Some expert advice that may seem a little contradictory is to try shorter or longer models to see the difference a couple of centimeters can make. After all, theory is one thing and practice something else entirely. You may like having a bit less (or more!) length to your poles.

Different Ski Pole Types and Ski Pole Sizing

Sizing your ski pole correctly correlates with the type of skiing you’re planning to do and, by extension, the type of ski pole.

Below are six of the most common ski pole categories and their primary characteristics:

  • Power ski poles: Powder ski poles have thicker shafts and bigger snow baskets that minimize impact when a skier is, well, skiing.
  • Freestyle ski poles: These poles are usually not as long as most other poles, and they’re ideal for skiing in parks.
  • Alpine ski poles: These poles are famous among skiers with standard baskets.
  • Race ski poles: Though not as advanced as alpine and powder ski poles, they’re very light and efficient.
  • Nordic ski poles: If you’re doing cross-country skiing, these skis with their lightweight and tapered tips are your best option.
  • Race ski poles: This pole’s thin design minimizes drag. 

How to Measure Ski Poles

Understanding how to choose a good ski pole length also takes knowing how to measure ski poles.

The main thing to remember is that ski poles are measured from the top down, meaning from where the ski pole grip starts all the way down to the bottom.

As mentioned earlier in the length guide for ski poles, ski poles come in increments of five centimeters. Therefore, it’s a good idea to wear the boots you plan to use when skiing as you attempt to figure out the correct ski pole length.

Wearing your shoes may boost your height by a few centimeters, which can make all the difference!

Ski Pole Size Chart

A ski pole size chart is a table that provides an overview of the various ski pole lengths available in the market and the ideal height of their user.

So if you don’t have a tape measure, use the chart below to help you find your correct ski pole size:

Skier Height [ft]  Pole Length
6’7” plus56 inches (140 cm)
6’4” to 6’6” 54 inches (135 cm)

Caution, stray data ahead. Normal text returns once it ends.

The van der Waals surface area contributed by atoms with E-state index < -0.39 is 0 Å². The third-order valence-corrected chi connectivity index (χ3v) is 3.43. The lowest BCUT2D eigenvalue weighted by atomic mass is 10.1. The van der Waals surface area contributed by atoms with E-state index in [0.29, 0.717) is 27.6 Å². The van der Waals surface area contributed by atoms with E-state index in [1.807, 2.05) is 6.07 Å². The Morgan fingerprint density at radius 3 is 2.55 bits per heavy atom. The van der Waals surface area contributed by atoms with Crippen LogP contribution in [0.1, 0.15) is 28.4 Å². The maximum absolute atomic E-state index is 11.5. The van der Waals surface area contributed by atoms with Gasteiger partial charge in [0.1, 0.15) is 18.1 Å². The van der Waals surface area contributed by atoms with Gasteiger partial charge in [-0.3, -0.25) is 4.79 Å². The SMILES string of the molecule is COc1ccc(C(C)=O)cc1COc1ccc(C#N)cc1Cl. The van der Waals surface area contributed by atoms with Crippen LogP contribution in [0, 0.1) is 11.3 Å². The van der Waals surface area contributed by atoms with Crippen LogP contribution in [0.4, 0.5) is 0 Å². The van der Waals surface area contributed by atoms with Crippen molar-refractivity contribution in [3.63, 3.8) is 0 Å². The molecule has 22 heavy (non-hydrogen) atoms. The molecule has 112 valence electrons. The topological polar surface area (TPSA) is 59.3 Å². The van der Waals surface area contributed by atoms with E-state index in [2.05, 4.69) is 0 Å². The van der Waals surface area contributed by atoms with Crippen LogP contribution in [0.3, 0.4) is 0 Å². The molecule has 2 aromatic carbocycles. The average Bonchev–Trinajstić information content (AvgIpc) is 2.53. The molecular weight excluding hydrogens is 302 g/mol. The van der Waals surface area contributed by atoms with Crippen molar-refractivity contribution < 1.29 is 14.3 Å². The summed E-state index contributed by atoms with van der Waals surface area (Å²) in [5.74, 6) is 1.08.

6’1” to 6’3”52 inches (130 cm)
6’10” to 6’0”49 inches (125 cm)
5’7” to 5’9”   48 inches (120 cm)
5’4” to 5’6”46 inches (115 cm)
5’1” to 5’3” 44 inches (110 cm)
4’9” to 5’0”   42 inches (105 cm)
4’5” to 4’8” 40 inches (100 cm)
4’1” to 4’8”  38 inches (95 cm)
3’9” to 4’0”36 inches (90 cm)
3’5” to 3’8”  34 inches (85 cm)
3’4” and under32 inches (80 cm)

It’s important to be certain that the pole length is the right one for your particular height. To do so, flip the pole upside down and hold it beneath the basket, keeping the grip on the ground.

If you can bend your elbow at a 90-degree angle, that indicates that it’s the right size for you, especially when it comes to downhill or all-mountain skiing. 

Remember, people are different, and it may be necessary for you to adjust the measurement up or down a size or two to suit your ski pole preference. It’s always a good idea to test poles out before you buy and see how they feel in your hands.


Now you have a better understanding of ski pole lengths, including how long it should be and how to measure. Whatever your height and preference, there’s a correct ski pole size for you.

So go ahead and use any of the methods mentioned above to get your ideal ski pole size and enjoy your skiing to the fullest!

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Hi, I'm Zach Reed and I'm a Colorado-based outdoor lover! For more information about me, take a look at my dedicated about me page.